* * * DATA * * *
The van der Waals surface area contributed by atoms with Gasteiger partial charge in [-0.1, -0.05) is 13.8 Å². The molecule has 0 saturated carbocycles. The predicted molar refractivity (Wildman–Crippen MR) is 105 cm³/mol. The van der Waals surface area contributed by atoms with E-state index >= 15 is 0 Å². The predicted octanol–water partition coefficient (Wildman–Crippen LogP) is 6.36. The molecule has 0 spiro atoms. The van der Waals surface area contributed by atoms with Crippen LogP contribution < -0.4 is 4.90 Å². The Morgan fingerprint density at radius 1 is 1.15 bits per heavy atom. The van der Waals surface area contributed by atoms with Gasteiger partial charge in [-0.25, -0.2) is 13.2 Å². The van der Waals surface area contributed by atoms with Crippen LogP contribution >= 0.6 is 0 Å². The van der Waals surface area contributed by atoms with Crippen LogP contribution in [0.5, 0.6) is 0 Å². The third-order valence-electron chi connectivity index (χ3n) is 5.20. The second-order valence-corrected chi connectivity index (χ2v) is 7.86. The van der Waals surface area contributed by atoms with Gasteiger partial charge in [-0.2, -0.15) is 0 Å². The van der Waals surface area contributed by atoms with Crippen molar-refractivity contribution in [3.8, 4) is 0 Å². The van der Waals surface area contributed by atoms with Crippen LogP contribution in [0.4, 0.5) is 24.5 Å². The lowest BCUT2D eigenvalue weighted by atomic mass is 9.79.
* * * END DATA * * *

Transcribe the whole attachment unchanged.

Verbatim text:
The van der Waals surface area contributed by atoms with Gasteiger partial charge in [-0.1, -0.05) is 13.8 Å². The molecule has 0 saturated carbocycles. The predicted molar refractivity (Wildman–Crippen MR) is 105 cm³/mol. The van der Waals surface area contributed by atoms with E-state index >= 15 is 0 Å². The predicted octanol–water partition coefficient (Wildman–Crippen LogP) is 6.36. The molecule has 0 spiro atoms. The van der Waals surface area contributed by atoms with Crippen LogP contribution < -0.4 is 4.90 Å². The Morgan fingerprint density at radius 1 is 1.15 bits per heavy atom. The van der Waals surface area contributed by atoms with Gasteiger partial charge in [-0.25, -0.2) is 13.2 Å². The van der Waals surface area contributed by atoms with Crippen LogP contribution >= 0.6 is 0 Å². The van der Waals surface area contributed by atoms with Crippen LogP contribution in [0.5, 0.6) is 0 Å². The third-order valence-electron chi connectivity index (χ3n) is 5.20. The second-order valence-corrected chi connectivity index (χ2v) is 7.86. The van der Waals surface area contributed by atoms with Gasteiger partial charge in [-0.2, -0.15) is 0 Å². The van der Waals surface area contributed by atoms with Crippen molar-refractivity contribution in [3.8, 4) is 0 Å². The van der Waals surface area contributed by atoms with Crippen LogP contribution in [0.4, 0.5) is 24.5 Å². The lowest BCUT2D eigenvalue weighted by atomic mass is 9.79.